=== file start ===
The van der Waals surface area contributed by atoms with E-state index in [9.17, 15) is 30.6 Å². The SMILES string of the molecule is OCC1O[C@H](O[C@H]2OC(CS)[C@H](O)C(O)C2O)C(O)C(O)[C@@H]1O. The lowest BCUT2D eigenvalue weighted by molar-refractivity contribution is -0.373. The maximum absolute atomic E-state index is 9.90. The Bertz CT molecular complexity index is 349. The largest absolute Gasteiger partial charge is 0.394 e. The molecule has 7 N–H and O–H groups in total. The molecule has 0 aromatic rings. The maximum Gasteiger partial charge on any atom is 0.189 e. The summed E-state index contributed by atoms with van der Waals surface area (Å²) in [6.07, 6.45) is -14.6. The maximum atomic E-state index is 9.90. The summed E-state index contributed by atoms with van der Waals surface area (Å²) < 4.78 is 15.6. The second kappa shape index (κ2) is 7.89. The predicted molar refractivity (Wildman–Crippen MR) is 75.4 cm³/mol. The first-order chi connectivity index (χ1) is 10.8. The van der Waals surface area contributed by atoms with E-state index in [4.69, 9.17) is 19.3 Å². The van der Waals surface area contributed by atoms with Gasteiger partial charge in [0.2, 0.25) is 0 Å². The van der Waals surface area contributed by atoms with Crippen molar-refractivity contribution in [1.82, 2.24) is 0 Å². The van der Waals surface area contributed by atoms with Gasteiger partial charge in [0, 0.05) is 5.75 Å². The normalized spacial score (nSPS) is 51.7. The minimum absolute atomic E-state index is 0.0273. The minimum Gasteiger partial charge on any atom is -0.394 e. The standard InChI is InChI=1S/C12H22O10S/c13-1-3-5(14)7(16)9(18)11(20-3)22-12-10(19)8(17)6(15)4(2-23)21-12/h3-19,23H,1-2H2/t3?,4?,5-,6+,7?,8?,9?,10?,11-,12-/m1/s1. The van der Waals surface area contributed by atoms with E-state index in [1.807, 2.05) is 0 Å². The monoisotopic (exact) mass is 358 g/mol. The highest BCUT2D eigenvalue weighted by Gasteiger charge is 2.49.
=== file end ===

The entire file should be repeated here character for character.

The van der Waals surface area contributed by atoms with E-state index in [9.17, 15) is 30.6 Å². The SMILES string of the molecule is OCC1O[C@H](O[C@H]2OC(CS)[C@H](O)C(O)C2O)C(O)C(O)[C@@H]1O. The lowest BCUT2D eigenvalue weighted by molar-refractivity contribution is -0.373. The maximum absolute atomic E-state index is 9.90. The Bertz CT molecular complexity index is 349. The largest absolute Gasteiger partial charge is 0.394 e. The molecule has 7 N–H and O–H groups in total. The molecule has 0 aromatic rings. The maximum Gasteiger partial charge on any atom is 0.189 e. The summed E-state index contributed by atoms with van der Waals surface area (Å²) in [6.07, 6.45) is -14.6. The maximum atomic E-state index is 9.90. The summed E-state index contributed by atoms with van der Waals surface area (Å²) < 4.78 is 15.6. The second kappa shape index (κ2) is 7.89. The predicted molar refractivity (Wildman–Crippen MR) is 75.4 cm³/mol. The first-order chi connectivity index (χ1) is 10.8. The van der Waals surface area contributed by atoms with E-state index in [4.69, 9.17) is 19.3 Å². The van der Waals surface area contributed by atoms with Gasteiger partial charge in [0.2, 0.25) is 0 Å². The van der Waals surface area contributed by atoms with Crippen molar-refractivity contribution in [1.82, 2.24) is 0 Å². The van der Waals surface area contributed by atoms with Gasteiger partial charge in [0, 0.05) is 5.75 Å². The normalized spacial score (nSPS) is 51.7. The minimum absolute atomic E-state index is 0.0273. The minimum Gasteiger partial charge on any atom is -0.394 e. The standard InChI is InChI=1S/C12H22O10S/c13-1-3-5(14)7(16)9(18)11(20-3)22-12-10(19)8(17)6(15)4(2-23)21-12/h3-19,23H,1-2H2/t3?,4?,5-,6+,7?,8?,9?,10?,11-,12-/m1/s1. The van der Waals surface area contributed by atoms with E-state index in [1.807, 2.05) is 0 Å². The monoisotopic (exact) mass is 358 g/mol. The highest BCUT2D eigenvalue weighted by Gasteiger charge is 2.49.